Spending a night gazing at the stars

Star Light, Star Bright, First star I see tonight, I wish I may, I wish I might…Like many people, I’ve always been fascinated by the night sky. Learning to locate the North Star, naming the constellations and discovering their stories and tracking the Milky Way across the sky were all fun lessons that I’ve been happy to pass along to others along the way. Also like many people, I’ve wished on my fair share of shooting stars, with varying results. Full disclosure, I actually started watching Star Trek and Star Wars because I wanted to imagine flying through space and watching the stars whizz by.

Stargazing seems to be a family trait. An assignment with a star finding cell phone app really got darling son interested in science and astronomy. Darling daughter’s teacher had planned a class outing to watch either the Perseid or the Leonid meteor shower. It got canceled due to weather, and the poor girl was bummed for a week.

I remember hearing that the Geminid shower was due to occur sometime in mid-December, and promptly filed it away in my brain for later reference. Usually, said part of my brain interprets this as MUCH later reference, usually after the event. So, it was a happy surprise when, while driving home from Tae Kwon Do, Darling Daughter and I saw a large green meteor falling slowly to Earth. Shockingly enough, the brain made the connection. As we made our way home, we saw a few more, but the fun ended as we noticed that we were driving into cloud cover. Noticing that it was late, but realizing that we had a rare opportunity, I gave my daughter the option of either heading home and hoping the clouds were thinner there or driving back out to an area where we could skywatch just a little longer.

She thought a while, took a deep breath, then said “Your call,” in a small voice. She was pretty sure I was going to head home in time for bedtime. I knew what I had to do. I braked, found a driveway, and turned around. The atmosphere in the vehicle suddenly became electric with her excitement. She peppered me with questions about meteors, stars, and the cosmos in general. We finally found a likely spot, drove a ways down a dirt road, and turned off the lights to wait.

With Christmas music playing softly in the background and the car blankets covering the dash lights, we raptly surveyed the skies outside the windshield, side windows, even the moonroof with breathless anticipation. “There’s one!” “Another one!” “Did you see that?” “Shucks, just a plane.” The cold wind was howling outside that night, but we sat safe and warm, watching falling stars to the strains of “Do You Hear What I Hear?” Unplanned, unprepared, yet perfect.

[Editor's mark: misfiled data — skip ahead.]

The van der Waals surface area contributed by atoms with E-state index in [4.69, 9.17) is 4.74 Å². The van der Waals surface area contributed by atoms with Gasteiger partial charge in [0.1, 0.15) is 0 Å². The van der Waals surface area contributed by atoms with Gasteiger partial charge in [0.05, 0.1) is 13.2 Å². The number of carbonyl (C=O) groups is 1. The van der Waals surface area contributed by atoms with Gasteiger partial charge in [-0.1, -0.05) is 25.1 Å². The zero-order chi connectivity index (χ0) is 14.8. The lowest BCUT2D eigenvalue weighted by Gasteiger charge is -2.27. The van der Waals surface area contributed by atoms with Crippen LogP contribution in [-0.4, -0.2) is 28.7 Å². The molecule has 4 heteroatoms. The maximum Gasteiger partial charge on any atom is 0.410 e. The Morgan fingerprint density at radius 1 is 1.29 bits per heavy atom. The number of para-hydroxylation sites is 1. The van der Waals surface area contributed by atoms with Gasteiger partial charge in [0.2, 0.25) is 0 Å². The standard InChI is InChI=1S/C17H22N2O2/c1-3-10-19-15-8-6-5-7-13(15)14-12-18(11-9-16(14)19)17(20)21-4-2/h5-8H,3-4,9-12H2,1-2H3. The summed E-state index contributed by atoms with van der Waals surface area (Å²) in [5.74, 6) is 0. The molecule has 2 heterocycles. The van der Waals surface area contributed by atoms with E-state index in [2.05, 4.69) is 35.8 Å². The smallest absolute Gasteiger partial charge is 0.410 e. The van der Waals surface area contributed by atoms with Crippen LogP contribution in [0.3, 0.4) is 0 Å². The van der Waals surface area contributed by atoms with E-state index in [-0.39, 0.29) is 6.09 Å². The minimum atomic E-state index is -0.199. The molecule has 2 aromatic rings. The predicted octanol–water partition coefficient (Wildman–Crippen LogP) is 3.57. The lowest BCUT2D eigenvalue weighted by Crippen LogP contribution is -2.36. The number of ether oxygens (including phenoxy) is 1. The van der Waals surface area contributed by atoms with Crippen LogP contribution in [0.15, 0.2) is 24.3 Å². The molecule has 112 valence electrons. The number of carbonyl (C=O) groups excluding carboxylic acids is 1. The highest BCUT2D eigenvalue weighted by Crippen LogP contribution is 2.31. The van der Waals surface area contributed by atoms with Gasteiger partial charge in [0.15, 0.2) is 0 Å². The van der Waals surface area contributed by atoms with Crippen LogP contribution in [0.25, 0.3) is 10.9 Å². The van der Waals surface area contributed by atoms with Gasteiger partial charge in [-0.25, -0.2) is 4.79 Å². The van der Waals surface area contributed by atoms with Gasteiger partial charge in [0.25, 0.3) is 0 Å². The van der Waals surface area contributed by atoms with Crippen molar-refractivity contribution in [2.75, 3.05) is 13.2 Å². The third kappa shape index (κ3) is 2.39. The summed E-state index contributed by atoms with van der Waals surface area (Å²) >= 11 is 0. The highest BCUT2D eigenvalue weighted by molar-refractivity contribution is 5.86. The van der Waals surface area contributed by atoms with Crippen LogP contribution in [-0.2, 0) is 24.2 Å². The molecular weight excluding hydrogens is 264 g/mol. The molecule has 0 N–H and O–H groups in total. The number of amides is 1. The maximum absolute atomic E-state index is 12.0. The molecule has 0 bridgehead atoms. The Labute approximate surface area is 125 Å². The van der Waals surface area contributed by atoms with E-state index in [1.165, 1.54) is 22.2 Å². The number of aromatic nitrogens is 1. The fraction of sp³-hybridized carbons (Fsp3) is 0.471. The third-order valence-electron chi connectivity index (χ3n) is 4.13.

Moving stars go with the territory this season. In the Bible, the Magi followed a star to Bethlehem to find Jesus. There are several theories about what this object actually was. Some think it might have been a supernova, but the evidence for that outside of the Far East is nonexistent. A large supernova would have left a remnant visible today, and there isn’t one.

Others say that it wasn’t an overly bright star, but a conjunction of stars and planets when paired with prophecy, could suggest the direction to travel or location of an occurrence. Since the Magi were likely educated in astrology, as well as astronomy, this seems to be a viable explanation.

One of the most obvious explanations would be a comet. Comets do indeed appear to not only travel but hover over a certain location, depending on how you’re viewing them. The Bible, however, is definite about calling it a star, and one would assume that the writers knew the difference between a star and a comet. In addition, at that time, comets were seen as bad omens, and one would also assume that the birth of the Savior of mankind wouldn’t be heralded by a bad omen. None of these occurrences happened near enough to the date of the birth of Christ to be truly viable.

That leaves one final possibility. Sir Arthur Conan Doyle (through his character Sherlock Holmes) said that “Once you eliminate the impossible, whatever remains, no matter how improbable, must be the truth.” The only explanation, then, is that it was a miracle. And before you tell me you don’t believe in miracles, look around you. Look in the mirror. Look at your family and friends. We’re all walking miracles in one way or another.

When you wish upon a star this Christmas, remember that He who made the stars loves you. Merry Christmas to all of you, and Happy New Year.

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